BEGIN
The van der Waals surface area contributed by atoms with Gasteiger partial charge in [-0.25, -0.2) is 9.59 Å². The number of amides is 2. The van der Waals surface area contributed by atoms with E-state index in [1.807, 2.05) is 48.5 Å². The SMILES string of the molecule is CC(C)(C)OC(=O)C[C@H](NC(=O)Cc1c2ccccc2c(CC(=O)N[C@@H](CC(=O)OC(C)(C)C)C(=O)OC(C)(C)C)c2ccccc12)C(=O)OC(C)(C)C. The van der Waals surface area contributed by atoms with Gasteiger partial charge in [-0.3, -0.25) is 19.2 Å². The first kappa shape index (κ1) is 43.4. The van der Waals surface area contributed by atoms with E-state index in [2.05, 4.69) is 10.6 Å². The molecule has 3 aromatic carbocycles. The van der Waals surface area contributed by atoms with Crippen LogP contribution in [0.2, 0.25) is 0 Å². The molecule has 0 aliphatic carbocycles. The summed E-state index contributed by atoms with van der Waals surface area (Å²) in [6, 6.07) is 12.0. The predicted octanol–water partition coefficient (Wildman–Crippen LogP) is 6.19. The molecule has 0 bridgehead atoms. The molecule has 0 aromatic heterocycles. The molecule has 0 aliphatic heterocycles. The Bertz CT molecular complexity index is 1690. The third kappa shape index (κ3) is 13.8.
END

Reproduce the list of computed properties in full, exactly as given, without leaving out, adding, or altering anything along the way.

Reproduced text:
The van der Waals surface area contributed by atoms with Gasteiger partial charge in [-0.25, -0.2) is 9.59 Å². The number of amides is 2. The van der Waals surface area contributed by atoms with E-state index in [1.807, 2.05) is 48.5 Å². The SMILES string of the molecule is CC(C)(C)OC(=O)C[C@H](NC(=O)Cc1c2ccccc2c(CC(=O)N[C@@H](CC(=O)OC(C)(C)C)C(=O)OC(C)(C)C)c2ccccc12)C(=O)OC(C)(C)C. The van der Waals surface area contributed by atoms with Gasteiger partial charge in [-0.3, -0.25) is 19.2 Å². The first kappa shape index (κ1) is 43.4. The van der Waals surface area contributed by atoms with E-state index in [2.05, 4.69) is 10.6 Å². The molecule has 3 aromatic carbocycles. The van der Waals surface area contributed by atoms with Crippen LogP contribution in [0.2, 0.25) is 0 Å². The molecule has 0 aliphatic carbocycles. The summed E-state index contributed by atoms with van der Waals surface area (Å²) in [6, 6.07) is 12.0. The predicted octanol–water partition coefficient (Wildman–Crippen LogP) is 6.19. The molecule has 0 bridgehead atoms. The molecule has 0 aromatic heterocycles. The molecule has 0 aliphatic heterocycles. The Bertz CT molecular complexity index is 1690. The third kappa shape index (κ3) is 13.8.